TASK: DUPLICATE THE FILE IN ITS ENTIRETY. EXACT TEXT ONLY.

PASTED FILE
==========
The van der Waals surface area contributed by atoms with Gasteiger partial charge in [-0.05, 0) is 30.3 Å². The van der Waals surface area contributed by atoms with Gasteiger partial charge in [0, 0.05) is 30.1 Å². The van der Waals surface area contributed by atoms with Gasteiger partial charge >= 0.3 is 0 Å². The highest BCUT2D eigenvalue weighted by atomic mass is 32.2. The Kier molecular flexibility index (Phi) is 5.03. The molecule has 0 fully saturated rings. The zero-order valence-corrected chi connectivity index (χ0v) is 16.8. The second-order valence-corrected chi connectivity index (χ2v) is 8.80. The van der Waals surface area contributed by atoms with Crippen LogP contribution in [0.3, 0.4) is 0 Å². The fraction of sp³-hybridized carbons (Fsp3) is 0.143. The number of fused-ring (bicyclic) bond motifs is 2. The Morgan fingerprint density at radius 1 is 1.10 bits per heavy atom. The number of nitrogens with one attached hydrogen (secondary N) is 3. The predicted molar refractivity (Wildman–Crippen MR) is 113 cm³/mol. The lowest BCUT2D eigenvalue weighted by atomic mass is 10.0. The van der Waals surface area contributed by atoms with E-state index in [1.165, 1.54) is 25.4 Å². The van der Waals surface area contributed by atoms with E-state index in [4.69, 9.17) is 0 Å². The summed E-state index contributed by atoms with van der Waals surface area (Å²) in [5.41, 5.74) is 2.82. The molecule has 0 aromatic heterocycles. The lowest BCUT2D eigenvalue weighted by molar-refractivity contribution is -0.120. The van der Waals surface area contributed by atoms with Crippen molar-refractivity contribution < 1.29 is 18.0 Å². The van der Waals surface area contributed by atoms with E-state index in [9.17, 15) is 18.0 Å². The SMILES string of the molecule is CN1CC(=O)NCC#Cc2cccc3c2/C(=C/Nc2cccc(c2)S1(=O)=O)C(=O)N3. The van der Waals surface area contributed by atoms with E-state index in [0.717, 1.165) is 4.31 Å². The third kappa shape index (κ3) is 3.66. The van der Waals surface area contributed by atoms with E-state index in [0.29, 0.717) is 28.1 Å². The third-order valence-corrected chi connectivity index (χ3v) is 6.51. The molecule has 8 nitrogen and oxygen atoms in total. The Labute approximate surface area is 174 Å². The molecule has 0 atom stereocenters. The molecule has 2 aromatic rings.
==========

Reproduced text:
The van der Waals surface area contributed by atoms with Gasteiger partial charge in [-0.05, 0) is 30.3 Å². The van der Waals surface area contributed by atoms with Gasteiger partial charge in [0, 0.05) is 30.1 Å². The van der Waals surface area contributed by atoms with Gasteiger partial charge >= 0.3 is 0 Å². The highest BCUT2D eigenvalue weighted by atomic mass is 32.2. The Kier molecular flexibility index (Phi) is 5.03. The molecule has 0 fully saturated rings. The zero-order valence-corrected chi connectivity index (χ0v) is 16.8. The second-order valence-corrected chi connectivity index (χ2v) is 8.80. The van der Waals surface area contributed by atoms with Crippen LogP contribution in [0.3, 0.4) is 0 Å². The fraction of sp³-hybridized carbons (Fsp3) is 0.143. The number of fused-ring (bicyclic) bond motifs is 2. The Morgan fingerprint density at radius 1 is 1.10 bits per heavy atom. The number of nitrogens with one attached hydrogen (secondary N) is 3. The predicted molar refractivity (Wildman–Crippen MR) is 113 cm³/mol. The lowest BCUT2D eigenvalue weighted by atomic mass is 10.0. The van der Waals surface area contributed by atoms with E-state index in [1.165, 1.54) is 25.4 Å². The van der Waals surface area contributed by atoms with E-state index in [4.69, 9.17) is 0 Å². The summed E-state index contributed by atoms with van der Waals surface area (Å²) in [5.41, 5.74) is 2.82. The molecule has 0 aromatic heterocycles. The lowest BCUT2D eigenvalue weighted by molar-refractivity contribution is -0.120. The van der Waals surface area contributed by atoms with Crippen molar-refractivity contribution < 1.29 is 18.0 Å². The van der Waals surface area contributed by atoms with E-state index in [9.17, 15) is 18.0 Å². The SMILES string of the molecule is CN1CC(=O)NCC#Cc2cccc3c2/C(=C/Nc2cccc(c2)S1(=O)=O)C(=O)N3. The van der Waals surface area contributed by atoms with E-state index in [0.717, 1.165) is 4.31 Å². The third kappa shape index (κ3) is 3.66. The van der Waals surface area contributed by atoms with E-state index in [0.29, 0.717) is 28.1 Å². The third-order valence-corrected chi connectivity index (χ3v) is 6.51. The molecule has 8 nitrogen and oxygen atoms in total. The Labute approximate surface area is 174 Å². The molecule has 0 atom stereocenters. The molecule has 2 aromatic rings.